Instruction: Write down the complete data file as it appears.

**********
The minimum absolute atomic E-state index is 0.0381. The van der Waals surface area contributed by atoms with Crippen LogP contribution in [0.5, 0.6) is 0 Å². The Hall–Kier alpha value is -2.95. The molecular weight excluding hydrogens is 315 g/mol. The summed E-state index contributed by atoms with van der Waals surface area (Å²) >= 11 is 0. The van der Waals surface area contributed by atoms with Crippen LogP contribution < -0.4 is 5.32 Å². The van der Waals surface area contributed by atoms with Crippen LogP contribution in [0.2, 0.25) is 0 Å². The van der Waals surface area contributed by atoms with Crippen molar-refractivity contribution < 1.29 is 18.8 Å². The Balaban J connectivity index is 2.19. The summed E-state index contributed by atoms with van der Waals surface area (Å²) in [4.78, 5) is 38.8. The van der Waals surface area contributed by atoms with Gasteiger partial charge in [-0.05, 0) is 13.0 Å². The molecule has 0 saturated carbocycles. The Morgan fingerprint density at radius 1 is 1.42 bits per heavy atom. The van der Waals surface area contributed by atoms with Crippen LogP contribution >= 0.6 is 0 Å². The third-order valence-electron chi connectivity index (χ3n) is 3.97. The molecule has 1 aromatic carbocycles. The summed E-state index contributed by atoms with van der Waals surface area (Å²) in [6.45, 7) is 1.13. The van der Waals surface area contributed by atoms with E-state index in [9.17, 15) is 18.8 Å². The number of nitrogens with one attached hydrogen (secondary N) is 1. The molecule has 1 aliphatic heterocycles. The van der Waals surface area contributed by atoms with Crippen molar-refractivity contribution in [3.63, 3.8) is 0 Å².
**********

The minimum absolute atomic E-state index is 0.0381. The van der Waals surface area contributed by atoms with Crippen LogP contribution in [0.5, 0.6) is 0 Å². The Hall–Kier alpha value is -2.95. The molecular weight excluding hydrogens is 315 g/mol. The summed E-state index contributed by atoms with van der Waals surface area (Å²) >= 11 is 0. The van der Waals surface area contributed by atoms with Crippen LogP contribution < -0.4 is 5.32 Å². The van der Waals surface area contributed by atoms with Crippen LogP contribution in [0.2, 0.25) is 0 Å². The van der Waals surface area contributed by atoms with Crippen molar-refractivity contribution < 1.29 is 18.8 Å². The Balaban J connectivity index is 2.19. The summed E-state index contributed by atoms with van der Waals surface area (Å²) in [4.78, 5) is 38.8. The van der Waals surface area contributed by atoms with Gasteiger partial charge in [-0.05, 0) is 13.0 Å². The molecule has 0 saturated carbocycles. The Morgan fingerprint density at radius 1 is 1.42 bits per heavy atom. The van der Waals surface area contributed by atoms with Crippen LogP contribution >= 0.6 is 0 Å². The third-order valence-electron chi connectivity index (χ3n) is 3.97. The molecule has 1 aromatic carbocycles. The summed E-state index contributed by atoms with van der Waals surface area (Å²) in [6.45, 7) is 1.13. The van der Waals surface area contributed by atoms with E-state index in [9.17, 15) is 18.8 Å². The number of nitrogens with one attached hydrogen (secondary N) is 1. The molecule has 1 aliphatic heterocycles. The van der Waals surface area contributed by atoms with Crippen molar-refractivity contribution in [3.63, 3.8) is 0 Å².